Howard: It started with me and my co-writer, Andrew, who was there in the beginning when we had some brainstorming sessions about family situations. One of them that came up was making dinner. That was literally the idea. Then I sat down with André and asked whether this would be something that’s relevant to an African, black household. Is food and making dinner something of importance?

André: Well, yes. But it depends what you make for dinner. We had rice and beans and we had bacon and pancakes (in the episode). I’m going to be honest: We wouldn’t go to bed with bacon and pancakes. Rice and beans is more ideal and more like the tradition in African homes. When Howard mentioned that we were going to go with these 2 different dishes, from there we knew exactly where we were going to go. Because once the mom sees the bacon and pancakes, we knew that she wouldn't have been impressed. Obviously, because that’s not what she expected. But it had a bit of a twist, which was that it led to Taps having to make dinner every night.

Howard: With that script writing conversation, we always ideally wanted to find a little “button” for the end of the scene that makes it pop. A twist. And in this one, the twist comes in that the audience expects the mom to hate the bacon and pancakes because it’s so non-traditional. But she loves it… and Taps hates the idea because after that he has to make dinner every night. And I’d take this conversation (which we’d just capture in MS Word) and I’d write it into script format in some script software that I got called WriterDuet. I’d spend a couple of days doing that and maybe go through 3 drafts. Then on shooting day, André would get there really early in the morning, because the scary thing was that we didn’t have a lot of time. I pretty much gave him the script on the day, per episode. On another kind of show there’s lots of actors so you can learn your lines while the other actors are on camera. But André is the only actor, so he was learning lines in between setups. It was pretty hectic.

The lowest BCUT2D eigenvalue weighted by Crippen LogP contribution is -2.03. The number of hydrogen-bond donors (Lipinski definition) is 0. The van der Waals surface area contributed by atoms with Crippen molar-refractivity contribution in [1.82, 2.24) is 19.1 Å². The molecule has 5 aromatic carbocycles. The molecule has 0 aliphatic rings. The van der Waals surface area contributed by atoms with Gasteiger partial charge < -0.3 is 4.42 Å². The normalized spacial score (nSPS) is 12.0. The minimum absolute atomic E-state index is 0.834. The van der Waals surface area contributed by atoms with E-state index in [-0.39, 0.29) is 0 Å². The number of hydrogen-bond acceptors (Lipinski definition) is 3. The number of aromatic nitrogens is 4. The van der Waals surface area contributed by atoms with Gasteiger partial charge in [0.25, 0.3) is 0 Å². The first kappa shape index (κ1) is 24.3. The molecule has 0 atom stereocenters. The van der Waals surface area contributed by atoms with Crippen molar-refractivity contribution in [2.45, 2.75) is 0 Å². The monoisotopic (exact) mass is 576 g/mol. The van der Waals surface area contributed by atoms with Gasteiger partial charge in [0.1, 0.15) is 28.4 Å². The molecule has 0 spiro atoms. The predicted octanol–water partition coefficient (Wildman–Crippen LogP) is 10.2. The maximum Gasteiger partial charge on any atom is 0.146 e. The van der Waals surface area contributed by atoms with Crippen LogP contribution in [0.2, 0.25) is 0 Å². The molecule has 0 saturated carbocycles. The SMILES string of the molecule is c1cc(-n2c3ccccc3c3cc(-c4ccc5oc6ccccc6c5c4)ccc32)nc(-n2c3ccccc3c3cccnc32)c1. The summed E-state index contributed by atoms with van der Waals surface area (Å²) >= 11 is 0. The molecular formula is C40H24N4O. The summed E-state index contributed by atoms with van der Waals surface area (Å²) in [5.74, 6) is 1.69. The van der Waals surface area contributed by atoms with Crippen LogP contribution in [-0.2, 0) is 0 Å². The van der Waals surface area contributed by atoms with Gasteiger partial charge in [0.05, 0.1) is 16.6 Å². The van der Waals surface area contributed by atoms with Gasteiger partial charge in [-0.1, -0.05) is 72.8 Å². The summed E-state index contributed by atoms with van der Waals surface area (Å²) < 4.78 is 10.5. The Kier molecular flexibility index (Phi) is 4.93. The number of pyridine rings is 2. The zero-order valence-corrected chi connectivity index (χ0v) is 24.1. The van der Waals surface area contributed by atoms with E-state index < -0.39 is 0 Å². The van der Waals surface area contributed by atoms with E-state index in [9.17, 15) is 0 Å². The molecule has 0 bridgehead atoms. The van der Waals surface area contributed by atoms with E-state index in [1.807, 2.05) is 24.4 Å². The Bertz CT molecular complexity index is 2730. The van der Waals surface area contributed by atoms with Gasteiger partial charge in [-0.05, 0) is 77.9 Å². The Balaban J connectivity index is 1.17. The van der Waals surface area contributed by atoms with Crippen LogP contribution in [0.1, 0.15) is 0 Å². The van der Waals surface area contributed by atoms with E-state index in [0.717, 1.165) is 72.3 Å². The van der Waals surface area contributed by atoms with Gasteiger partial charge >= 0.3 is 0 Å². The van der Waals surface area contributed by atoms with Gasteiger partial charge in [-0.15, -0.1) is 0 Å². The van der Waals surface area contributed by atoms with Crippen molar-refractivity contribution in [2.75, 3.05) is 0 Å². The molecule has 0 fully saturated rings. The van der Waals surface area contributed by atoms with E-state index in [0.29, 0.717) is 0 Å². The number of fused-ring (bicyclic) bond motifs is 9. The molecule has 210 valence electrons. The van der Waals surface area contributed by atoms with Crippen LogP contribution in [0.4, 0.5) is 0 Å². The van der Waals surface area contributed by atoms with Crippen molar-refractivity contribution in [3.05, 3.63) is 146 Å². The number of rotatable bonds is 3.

André: This was my first big production!

Howard: By day 4, he was running the show. We’d shoot one character at a time, so we’d get André into the clothes for Taps, normally, first.

André: Taps is definitely my favourite character. With every other character like Mama, Gogo and Garcia, I can say there I was acting. But with Taps, I’m not. I was being me. That’s how I am – loud, positive and thinking of things that are out of this world. I didn’t do much acting with Taps.

Howard: And we’d be trying to remember what happened, writing, doing continuity, while he was getting into the wardrobe of Garcia. We’d shoot that. Then shoot Mom. And with that particular episode, we had to make food. We had one of the production crew making food and then it would go cold and gross. And they’d have to re-make and re-heat it up. And we had to get the rice and beans looking right for André, who grew up with rice and beans. Then something weird happened on that episode…